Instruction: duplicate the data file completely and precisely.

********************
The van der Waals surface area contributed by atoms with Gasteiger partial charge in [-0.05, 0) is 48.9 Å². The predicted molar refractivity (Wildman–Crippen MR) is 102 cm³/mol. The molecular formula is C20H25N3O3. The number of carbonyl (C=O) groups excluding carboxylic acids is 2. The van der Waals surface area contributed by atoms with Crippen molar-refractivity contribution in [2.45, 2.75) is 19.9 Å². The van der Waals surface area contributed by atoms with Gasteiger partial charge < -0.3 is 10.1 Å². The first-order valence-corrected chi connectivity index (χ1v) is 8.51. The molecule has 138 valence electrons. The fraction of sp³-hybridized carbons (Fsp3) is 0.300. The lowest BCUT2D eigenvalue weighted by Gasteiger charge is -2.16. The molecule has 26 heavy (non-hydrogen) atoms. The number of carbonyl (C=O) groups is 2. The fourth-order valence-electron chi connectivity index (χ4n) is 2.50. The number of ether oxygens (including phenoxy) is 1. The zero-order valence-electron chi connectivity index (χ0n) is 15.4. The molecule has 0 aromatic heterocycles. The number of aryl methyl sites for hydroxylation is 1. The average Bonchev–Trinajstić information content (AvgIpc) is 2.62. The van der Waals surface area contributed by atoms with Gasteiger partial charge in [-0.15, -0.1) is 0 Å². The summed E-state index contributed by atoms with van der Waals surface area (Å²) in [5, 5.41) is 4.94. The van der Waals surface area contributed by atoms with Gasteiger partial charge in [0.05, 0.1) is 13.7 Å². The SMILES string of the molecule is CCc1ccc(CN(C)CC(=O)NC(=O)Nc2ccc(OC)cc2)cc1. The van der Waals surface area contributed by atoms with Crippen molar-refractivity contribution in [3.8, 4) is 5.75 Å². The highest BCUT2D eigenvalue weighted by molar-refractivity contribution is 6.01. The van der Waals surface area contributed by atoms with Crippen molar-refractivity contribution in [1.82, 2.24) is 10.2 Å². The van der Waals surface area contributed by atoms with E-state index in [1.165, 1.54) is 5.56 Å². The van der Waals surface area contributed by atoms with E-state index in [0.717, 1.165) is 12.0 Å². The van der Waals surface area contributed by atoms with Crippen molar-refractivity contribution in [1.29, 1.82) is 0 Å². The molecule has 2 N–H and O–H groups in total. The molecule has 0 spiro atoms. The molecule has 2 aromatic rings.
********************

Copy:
The van der Waals surface area contributed by atoms with Gasteiger partial charge in [-0.05, 0) is 48.9 Å². The predicted molar refractivity (Wildman–Crippen MR) is 102 cm³/mol. The molecular formula is C20H25N3O3. The number of carbonyl (C=O) groups excluding carboxylic acids is 2. The van der Waals surface area contributed by atoms with Crippen molar-refractivity contribution in [2.45, 2.75) is 19.9 Å². The van der Waals surface area contributed by atoms with Gasteiger partial charge < -0.3 is 10.1 Å². The first-order valence-corrected chi connectivity index (χ1v) is 8.51. The molecule has 138 valence electrons. The fraction of sp³-hybridized carbons (Fsp3) is 0.300. The lowest BCUT2D eigenvalue weighted by Gasteiger charge is -2.16. The molecule has 26 heavy (non-hydrogen) atoms. The number of carbonyl (C=O) groups is 2. The fourth-order valence-electron chi connectivity index (χ4n) is 2.50. The number of ether oxygens (including phenoxy) is 1. The zero-order valence-electron chi connectivity index (χ0n) is 15.4. The molecule has 0 aromatic heterocycles. The number of aryl methyl sites for hydroxylation is 1. The average Bonchev–Trinajstić information content (AvgIpc) is 2.62. The van der Waals surface area contributed by atoms with Gasteiger partial charge in [-0.15, -0.1) is 0 Å². The summed E-state index contributed by atoms with van der Waals surface area (Å²) in [5, 5.41) is 4.94. The van der Waals surface area contributed by atoms with Gasteiger partial charge in [0.05, 0.1) is 13.7 Å². The SMILES string of the molecule is CCc1ccc(CN(C)CC(=O)NC(=O)Nc2ccc(OC)cc2)cc1. The van der Waals surface area contributed by atoms with Crippen molar-refractivity contribution in [3.8, 4) is 5.75 Å². The highest BCUT2D eigenvalue weighted by molar-refractivity contribution is 6.01. The van der Waals surface area contributed by atoms with Crippen molar-refractivity contribution in [1.82, 2.24) is 10.2 Å². The van der Waals surface area contributed by atoms with E-state index in [1.165, 1.54) is 5.56 Å². The van der Waals surface area contributed by atoms with E-state index in [0.717, 1.165) is 12.0 Å². The van der Waals surface area contributed by atoms with Crippen molar-refractivity contribution in [1.29, 1.82) is 0 Å². The molecule has 2 N–H and O–H groups in total. The molecule has 0 spiro atoms. The molecule has 2 aromatic rings.